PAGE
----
Our e-mail software (Microsoft Outlook) can send mass e-mails to lists of names extracted from the database. We extract lists based on criteria we specify -- everyone who lives in a particular city or zip code, for example.
Soliciting by e-mails is not perfect, because not everyone has e-mail. That's why our letters page, most days,prints whatever readers choose to send, by whatever means they prefer. However, the passive, traditional approach also has shortcomings.
A final word of caution: Databases require discretion and security, and access to them should be limited. We mustn't misuse the personal contact information that letter writers entrust to us. Nor do we want to bug readers so often they they start thinking of us as a source of e-mail "spam."
Still, the enthusiastic response from those we've e-mailed is encouraging. People are flattered when we ask them what they think The ease and speed of e-mail makes replies more likely. The database allows us to sample public opinion using objective criteria such as zip codes. Not only does this provide a tool to improve the diversity of our letters, but it may also strengthen our relationship with readers.
If you are interested in giving this a try, here are a few final tips: Take some time to learn about the software tools you have available. I took a class in Microsoft Access, bought a few computer books, and spent weeks tinkering, designing and fine-tuning. Along the way I learned that if you oversimplify a database design at the beginning, you'll have less flexibility later. If you plan ahead, you'll build a good foundation for whatever you might invent later on. Chances are, you'll find that this is fun.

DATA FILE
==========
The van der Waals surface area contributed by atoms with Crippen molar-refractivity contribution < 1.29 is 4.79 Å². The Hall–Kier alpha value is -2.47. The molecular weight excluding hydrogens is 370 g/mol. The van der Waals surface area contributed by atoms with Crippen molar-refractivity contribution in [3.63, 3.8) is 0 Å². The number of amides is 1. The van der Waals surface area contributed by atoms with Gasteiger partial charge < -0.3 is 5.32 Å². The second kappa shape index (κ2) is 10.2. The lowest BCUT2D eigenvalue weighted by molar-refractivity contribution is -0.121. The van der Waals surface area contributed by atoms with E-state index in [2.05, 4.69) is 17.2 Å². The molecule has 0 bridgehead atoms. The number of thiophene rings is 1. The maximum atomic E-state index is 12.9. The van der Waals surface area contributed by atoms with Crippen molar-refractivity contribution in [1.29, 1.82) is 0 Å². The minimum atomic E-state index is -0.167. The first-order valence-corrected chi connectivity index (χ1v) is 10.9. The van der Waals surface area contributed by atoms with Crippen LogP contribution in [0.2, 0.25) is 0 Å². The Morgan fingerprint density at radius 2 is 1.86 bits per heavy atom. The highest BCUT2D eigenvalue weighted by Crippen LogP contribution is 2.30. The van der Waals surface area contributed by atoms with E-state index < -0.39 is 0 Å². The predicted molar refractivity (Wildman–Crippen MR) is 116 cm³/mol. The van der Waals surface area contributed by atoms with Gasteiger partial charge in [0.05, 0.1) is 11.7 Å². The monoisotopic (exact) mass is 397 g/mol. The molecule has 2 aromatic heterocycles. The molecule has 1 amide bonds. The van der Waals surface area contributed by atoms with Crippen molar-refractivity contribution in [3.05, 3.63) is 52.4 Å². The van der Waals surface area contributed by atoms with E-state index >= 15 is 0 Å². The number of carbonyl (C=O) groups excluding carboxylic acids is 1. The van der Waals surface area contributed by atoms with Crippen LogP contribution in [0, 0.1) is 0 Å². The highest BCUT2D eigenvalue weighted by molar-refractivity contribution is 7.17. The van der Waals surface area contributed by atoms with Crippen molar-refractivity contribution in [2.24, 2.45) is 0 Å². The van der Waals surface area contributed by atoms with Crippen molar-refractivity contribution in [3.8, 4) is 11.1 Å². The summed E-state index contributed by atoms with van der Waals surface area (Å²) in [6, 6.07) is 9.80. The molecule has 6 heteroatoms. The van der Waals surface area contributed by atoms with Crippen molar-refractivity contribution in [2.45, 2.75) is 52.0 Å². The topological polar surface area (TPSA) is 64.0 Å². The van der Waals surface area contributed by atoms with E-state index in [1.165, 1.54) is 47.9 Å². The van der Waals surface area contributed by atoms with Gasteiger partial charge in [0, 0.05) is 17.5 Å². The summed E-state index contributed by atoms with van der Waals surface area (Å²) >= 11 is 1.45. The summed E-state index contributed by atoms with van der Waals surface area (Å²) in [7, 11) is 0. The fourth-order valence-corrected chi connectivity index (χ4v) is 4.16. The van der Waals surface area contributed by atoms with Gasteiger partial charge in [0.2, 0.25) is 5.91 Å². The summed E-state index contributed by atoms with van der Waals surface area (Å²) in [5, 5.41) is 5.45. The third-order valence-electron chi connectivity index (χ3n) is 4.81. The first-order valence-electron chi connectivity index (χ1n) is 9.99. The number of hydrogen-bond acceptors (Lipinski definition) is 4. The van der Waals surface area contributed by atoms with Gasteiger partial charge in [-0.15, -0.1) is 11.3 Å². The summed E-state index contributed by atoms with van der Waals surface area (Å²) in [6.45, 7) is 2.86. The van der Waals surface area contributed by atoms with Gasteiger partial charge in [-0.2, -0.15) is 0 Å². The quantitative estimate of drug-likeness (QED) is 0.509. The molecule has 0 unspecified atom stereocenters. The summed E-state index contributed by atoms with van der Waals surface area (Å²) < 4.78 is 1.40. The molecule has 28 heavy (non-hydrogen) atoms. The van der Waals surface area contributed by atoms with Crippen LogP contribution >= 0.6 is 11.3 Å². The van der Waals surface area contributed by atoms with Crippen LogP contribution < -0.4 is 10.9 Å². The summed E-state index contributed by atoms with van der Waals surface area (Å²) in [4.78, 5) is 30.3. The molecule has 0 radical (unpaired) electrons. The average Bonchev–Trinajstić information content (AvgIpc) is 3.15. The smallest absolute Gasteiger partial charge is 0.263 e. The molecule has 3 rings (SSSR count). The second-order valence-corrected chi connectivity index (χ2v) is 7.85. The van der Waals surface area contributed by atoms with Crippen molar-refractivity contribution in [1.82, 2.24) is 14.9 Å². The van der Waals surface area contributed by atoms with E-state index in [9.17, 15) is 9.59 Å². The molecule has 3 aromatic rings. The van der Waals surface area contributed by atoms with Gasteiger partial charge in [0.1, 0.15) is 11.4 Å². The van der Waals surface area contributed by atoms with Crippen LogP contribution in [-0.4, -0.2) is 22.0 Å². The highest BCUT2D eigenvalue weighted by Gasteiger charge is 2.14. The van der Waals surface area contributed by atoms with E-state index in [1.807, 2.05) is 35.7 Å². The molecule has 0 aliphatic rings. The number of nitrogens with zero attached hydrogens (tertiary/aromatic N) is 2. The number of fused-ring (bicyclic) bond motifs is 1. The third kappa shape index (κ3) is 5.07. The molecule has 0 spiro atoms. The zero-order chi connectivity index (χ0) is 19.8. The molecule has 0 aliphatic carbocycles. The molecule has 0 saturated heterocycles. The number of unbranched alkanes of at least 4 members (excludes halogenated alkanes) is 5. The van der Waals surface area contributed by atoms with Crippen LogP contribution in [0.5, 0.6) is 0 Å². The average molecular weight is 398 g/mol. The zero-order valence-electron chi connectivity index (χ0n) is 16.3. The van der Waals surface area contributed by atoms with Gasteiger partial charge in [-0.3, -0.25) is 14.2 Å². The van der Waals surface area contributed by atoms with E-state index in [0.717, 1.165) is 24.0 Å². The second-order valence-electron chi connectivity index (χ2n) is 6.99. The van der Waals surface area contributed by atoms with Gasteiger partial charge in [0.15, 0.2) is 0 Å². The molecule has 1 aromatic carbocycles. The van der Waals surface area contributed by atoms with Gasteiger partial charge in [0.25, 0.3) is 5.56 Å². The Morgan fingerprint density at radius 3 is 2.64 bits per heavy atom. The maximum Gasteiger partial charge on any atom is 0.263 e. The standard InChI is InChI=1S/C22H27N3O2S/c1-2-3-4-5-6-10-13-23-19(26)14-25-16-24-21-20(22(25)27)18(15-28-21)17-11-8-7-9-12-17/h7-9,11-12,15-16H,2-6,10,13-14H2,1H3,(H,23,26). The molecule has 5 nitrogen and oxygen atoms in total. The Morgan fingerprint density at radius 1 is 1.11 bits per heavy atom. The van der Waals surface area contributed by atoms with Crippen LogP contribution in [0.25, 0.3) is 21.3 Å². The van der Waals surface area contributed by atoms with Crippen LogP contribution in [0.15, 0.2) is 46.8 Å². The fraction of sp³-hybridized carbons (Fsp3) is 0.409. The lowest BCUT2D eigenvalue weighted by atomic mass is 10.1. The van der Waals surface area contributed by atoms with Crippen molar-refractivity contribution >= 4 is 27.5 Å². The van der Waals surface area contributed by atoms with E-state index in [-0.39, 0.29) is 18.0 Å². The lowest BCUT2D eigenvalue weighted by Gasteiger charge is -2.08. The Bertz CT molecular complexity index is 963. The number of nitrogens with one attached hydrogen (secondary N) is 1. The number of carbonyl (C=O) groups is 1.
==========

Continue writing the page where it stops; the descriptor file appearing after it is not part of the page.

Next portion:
From the listserv
The policy of The Free Lance-Star has been to reject letters that contain extensive Bible quotes or that we feel are preachy... .We can tell the letter writer that the "editorial page is not the proper place for spreading the Gospel." But is that good enough? Is that unfair discrimination? I'd be interested in hearing about the religious-letter policy of other papers.
--James G. Lakely, assistant editorial page editor, The Free Lance-Star, Fredericksburg, Va.
We reject extensive quotations in letters, whether the quote is from the Bible, Thomas Jefferson, Charles Darwin, or Elmer Fudd.... Very short quotes are OK.
-- Dick Hughes, editorial page editor, Statesman Journal, Salem, Ore.
Our policy falls along the lines of Dick If Hughes' in Salem. If someone is exploiting letters to basicallyquoteendlesslyfrom another source,we say no. However, this most often has to be enforced for biblical quotes.
-- David Kubissa, associate editor, Star-Gazette, Elmira, N.Y.
What I tell writers who inquire is that the paper and its readers are interested in the personal, individual views of other readers, not citations of any authority.
-- D. Michael Heywood, editorial pages editor, The Columbian, Vancouver,Wash.
Long quotations from any source, Bible or any other book, are a bore and may not make the cut even at a small paper like ours.... But far be itfrom meto exclude letters just because they quote Scripture or bring strong religious beliefs to bear on contentious issues.
-- Craig Breisford, editorial page editor, Hickory Daily Record, Hickory, N.C.
NCEW member John Webster is opinion editor of The Spokesman-Review in Spokane, Wash. His e-mail address is Johnwe@spokesman.com
|Printer friendly Cite/link Email Feedback|
|Date:||Jun 22, 2001|
|Previous Article:||What to do with a troublesome writer: our fight will not end until one of us is vanquished.|
|Next Article:||That drama of letter writing: dramatization of 150 years of letters to the editor surprised the audience by how little life has changed -- and...|